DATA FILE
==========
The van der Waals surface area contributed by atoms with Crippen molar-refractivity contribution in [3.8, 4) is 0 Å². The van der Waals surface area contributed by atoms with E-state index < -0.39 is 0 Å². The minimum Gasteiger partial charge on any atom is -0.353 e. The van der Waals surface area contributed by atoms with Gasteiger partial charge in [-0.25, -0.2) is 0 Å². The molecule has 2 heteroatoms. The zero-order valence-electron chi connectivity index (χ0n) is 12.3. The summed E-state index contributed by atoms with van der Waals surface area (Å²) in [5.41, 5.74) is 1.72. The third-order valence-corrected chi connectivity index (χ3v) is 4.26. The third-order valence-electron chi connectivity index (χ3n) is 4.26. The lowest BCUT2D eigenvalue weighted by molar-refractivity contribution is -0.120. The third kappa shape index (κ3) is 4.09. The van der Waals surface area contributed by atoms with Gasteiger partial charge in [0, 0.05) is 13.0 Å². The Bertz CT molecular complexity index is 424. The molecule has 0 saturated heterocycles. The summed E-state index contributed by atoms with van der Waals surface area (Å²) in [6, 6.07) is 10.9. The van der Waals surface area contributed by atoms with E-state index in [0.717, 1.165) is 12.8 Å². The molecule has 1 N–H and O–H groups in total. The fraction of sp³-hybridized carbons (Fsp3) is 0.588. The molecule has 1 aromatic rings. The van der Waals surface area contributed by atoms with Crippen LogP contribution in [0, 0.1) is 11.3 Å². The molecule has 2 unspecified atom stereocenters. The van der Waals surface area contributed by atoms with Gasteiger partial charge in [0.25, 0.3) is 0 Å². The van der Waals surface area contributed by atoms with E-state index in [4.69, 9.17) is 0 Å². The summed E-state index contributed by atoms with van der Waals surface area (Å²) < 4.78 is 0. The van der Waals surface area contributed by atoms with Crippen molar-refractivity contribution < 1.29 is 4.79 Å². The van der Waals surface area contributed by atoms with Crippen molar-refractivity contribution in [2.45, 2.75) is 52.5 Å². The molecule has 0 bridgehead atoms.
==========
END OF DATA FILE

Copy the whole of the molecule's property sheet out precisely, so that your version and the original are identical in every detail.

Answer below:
The van der Waals surface area contributed by atoms with Crippen molar-refractivity contribution in [3.8, 4) is 0 Å². The van der Waals surface area contributed by atoms with E-state index < -0.39 is 0 Å². The minimum Gasteiger partial charge on any atom is -0.353 e. The van der Waals surface area contributed by atoms with Gasteiger partial charge in [-0.25, -0.2) is 0 Å². The molecule has 2 heteroatoms. The zero-order valence-electron chi connectivity index (χ0n) is 12.3. The summed E-state index contributed by atoms with van der Waals surface area (Å²) in [5.41, 5.74) is 1.72. The third-order valence-corrected chi connectivity index (χ3v) is 4.26. The third-order valence-electron chi connectivity index (χ3n) is 4.26. The lowest BCUT2D eigenvalue weighted by molar-refractivity contribution is -0.120. The third kappa shape index (κ3) is 4.09. The van der Waals surface area contributed by atoms with Gasteiger partial charge in [0, 0.05) is 13.0 Å². The Bertz CT molecular complexity index is 424. The molecule has 0 saturated heterocycles. The summed E-state index contributed by atoms with van der Waals surface area (Å²) in [6, 6.07) is 10.9. The van der Waals surface area contributed by atoms with E-state index in [0.717, 1.165) is 12.8 Å². The molecule has 1 N–H and O–H groups in total. The fraction of sp³-hybridized carbons (Fsp3) is 0.588. The molecule has 1 aromatic rings. The van der Waals surface area contributed by atoms with Crippen LogP contribution in [0, 0.1) is 11.3 Å². The molecule has 2 unspecified atom stereocenters. The van der Waals surface area contributed by atoms with Gasteiger partial charge in [0.25, 0.3) is 0 Å². The van der Waals surface area contributed by atoms with E-state index in [4.69, 9.17) is 0 Å². The summed E-state index contributed by atoms with van der Waals surface area (Å²) < 4.78 is 0. The van der Waals surface area contributed by atoms with Crippen molar-refractivity contribution < 1.29 is 4.79 Å². The van der Waals surface area contributed by atoms with Crippen molar-refractivity contribution in [2.45, 2.75) is 52.5 Å². The molecule has 0 bridgehead atoms.